On Monday, March 7, Rwanda will fully reopen its land borders with Uganda, Burundi and the DR Congo.
The decision was reached during the cabinet meeting that convened on Friday, March 4 with an agenda of assessing the existing Covid-19 measures, among other issues.
“Land borders shall reopen starting Monday March 7th but people must be subject to random Covid-19 testing by the Ministry of Health upon entry,” read the meeting communique issued by the Prime Minister’s Office.
On January 31, Rwanda reopened its land borders with Uganda, including the Gatuna-Katuna three years after the border was closed. However, it was partially reopened as mainly cargo was allowed to cross the border.
The announcement followed a meeting between President Paul Kagame and Lt. General Kainerugaba Muhoozi, Uganda’s Commander of Land Forces (UPDF) and Special Presidential Advisor (Special Operations to President Museveni, in Kigali, to discuss “Rwanda’s concerns and practical steps needed to restore the relationship between Rwanda and Uganda.”
“The government of Rwanda remains committed to ongoing efforts to resolve pending issues between Rwanda and Uganda and believes that today’s announcement will contribute positively to the speedy normalisation of relations between the two countries,” said a statement by the government of Rwanda.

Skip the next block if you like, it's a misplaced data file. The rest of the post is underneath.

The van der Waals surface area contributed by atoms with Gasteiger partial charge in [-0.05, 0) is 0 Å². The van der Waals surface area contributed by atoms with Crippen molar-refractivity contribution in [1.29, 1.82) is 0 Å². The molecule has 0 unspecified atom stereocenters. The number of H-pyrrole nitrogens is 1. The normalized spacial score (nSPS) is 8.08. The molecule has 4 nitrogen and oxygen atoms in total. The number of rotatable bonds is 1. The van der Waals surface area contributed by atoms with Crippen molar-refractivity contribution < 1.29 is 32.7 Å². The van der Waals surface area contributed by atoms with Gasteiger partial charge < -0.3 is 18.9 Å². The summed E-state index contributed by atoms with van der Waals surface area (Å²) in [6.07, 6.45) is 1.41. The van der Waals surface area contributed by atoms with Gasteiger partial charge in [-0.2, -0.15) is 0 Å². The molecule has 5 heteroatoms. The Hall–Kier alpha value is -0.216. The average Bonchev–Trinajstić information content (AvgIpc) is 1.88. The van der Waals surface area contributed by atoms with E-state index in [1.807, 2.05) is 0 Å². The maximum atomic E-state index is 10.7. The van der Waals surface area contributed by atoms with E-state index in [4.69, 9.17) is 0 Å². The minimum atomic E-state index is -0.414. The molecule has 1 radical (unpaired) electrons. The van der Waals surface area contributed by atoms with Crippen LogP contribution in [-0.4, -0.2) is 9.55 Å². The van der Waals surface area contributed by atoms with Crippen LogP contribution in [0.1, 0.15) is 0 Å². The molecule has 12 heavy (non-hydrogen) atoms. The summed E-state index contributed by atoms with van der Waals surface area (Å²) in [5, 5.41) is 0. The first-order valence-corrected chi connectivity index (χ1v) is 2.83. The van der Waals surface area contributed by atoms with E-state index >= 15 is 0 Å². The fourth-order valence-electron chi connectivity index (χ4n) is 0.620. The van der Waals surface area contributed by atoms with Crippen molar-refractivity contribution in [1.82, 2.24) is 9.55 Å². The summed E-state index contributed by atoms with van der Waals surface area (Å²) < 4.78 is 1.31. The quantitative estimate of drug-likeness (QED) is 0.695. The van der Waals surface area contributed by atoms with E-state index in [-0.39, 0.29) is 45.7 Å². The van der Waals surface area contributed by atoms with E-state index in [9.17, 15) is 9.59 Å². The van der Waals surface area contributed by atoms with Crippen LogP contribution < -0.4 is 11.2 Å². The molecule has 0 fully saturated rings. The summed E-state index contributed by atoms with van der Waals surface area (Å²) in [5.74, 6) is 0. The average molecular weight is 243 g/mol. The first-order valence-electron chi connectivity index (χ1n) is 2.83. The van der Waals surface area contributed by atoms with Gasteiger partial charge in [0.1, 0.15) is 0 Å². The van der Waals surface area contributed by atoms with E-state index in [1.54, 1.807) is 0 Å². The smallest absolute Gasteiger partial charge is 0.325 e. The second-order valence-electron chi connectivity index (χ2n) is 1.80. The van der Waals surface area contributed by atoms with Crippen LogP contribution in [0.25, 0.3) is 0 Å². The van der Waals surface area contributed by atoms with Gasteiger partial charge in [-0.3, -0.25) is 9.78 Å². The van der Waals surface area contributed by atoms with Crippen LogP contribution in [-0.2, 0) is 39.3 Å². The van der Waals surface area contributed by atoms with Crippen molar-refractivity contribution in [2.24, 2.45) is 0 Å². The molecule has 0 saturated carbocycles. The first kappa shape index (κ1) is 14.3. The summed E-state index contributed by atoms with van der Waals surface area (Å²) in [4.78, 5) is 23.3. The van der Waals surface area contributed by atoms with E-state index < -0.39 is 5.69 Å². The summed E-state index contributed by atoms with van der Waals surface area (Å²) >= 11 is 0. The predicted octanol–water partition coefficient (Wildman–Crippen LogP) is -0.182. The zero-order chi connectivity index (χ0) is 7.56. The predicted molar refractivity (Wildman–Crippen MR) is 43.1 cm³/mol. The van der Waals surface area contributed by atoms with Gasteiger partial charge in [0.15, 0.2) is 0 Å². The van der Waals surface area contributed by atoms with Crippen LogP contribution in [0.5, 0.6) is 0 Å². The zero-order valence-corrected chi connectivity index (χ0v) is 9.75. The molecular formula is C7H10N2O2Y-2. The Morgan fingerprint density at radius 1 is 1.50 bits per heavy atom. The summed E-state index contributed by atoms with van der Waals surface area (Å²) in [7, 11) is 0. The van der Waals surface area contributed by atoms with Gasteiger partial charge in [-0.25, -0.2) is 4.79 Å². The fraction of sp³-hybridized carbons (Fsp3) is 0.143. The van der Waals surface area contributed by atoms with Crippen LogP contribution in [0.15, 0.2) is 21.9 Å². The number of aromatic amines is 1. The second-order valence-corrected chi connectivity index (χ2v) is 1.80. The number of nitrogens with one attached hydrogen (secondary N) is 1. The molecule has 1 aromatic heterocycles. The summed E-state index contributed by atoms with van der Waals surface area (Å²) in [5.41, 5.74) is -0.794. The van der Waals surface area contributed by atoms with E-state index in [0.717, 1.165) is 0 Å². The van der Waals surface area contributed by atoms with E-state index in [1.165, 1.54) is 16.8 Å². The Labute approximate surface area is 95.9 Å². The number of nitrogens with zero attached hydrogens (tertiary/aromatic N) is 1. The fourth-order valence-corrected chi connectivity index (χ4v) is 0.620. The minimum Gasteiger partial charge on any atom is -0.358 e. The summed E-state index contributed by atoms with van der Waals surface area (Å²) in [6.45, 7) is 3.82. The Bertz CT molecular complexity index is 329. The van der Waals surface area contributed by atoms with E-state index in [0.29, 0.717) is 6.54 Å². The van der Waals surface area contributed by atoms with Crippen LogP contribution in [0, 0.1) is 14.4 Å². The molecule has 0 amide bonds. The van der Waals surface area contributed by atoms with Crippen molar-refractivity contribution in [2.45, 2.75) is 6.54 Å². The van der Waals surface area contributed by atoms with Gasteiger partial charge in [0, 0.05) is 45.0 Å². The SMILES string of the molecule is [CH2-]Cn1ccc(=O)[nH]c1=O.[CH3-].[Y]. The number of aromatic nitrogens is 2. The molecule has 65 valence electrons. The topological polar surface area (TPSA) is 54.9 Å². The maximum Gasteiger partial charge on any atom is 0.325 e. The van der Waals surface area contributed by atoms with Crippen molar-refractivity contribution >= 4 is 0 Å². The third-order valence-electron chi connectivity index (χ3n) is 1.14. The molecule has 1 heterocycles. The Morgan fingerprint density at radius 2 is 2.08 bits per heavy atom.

Before Lt. Gen Muhoozi’s visit to Kigali, President Kagame had received Uganda’s envoy to the UN, Ambassador Adonija Ayebare, who reportedly had a message from Ugandan President Yoweri Museveni.
Relations with Uganda deteriorated in 2017 when Rwanda accused its neighbour of harbouring groups that are hostile to Kigali and torturing innocent Rwandans on its soil. The Rwanda-Uganda border was closed since early 2019.
The border post has been dormant for almost three years after Kigali issued a travel advisory in protest against the harassment, abduction, illegal detention and torture of Rwandan nationals in Uganda since 2018.
Recently, Gen Muhoozi tweeted that he would return to Rwanda for more talks. “After a long discussion with my uncle President Kagame, this morning we have agreed that I return to Kigali in the coming days to sort out all outstanding issues between Uganda and Rwanda,” the First Son tweeted four days ago.
The reopening of the border was cheered and welcomed by Rwandans, including traders, students, and people with family members on the other side of the border.
Rwanda’s border with the Democratic Republic of Congo had been open while the former’s frontier with the eastern Tanzania had been closed, as per the Covid-19 East African protocols.
On the other hand, Rwanda’s Southern border with Burundi had been closed for almost seven years, after the sister nations’ relations soured in 2015.
Rwanda had expressed concerns about increasing reports of unrest and violence targeting unarmed Rwandan civilians residing in Burundi, hence closing the border to avoid more effects.
However, efforts to mend ties have been underway, and most recently was the visit of Burundian justice minister in Rwanda.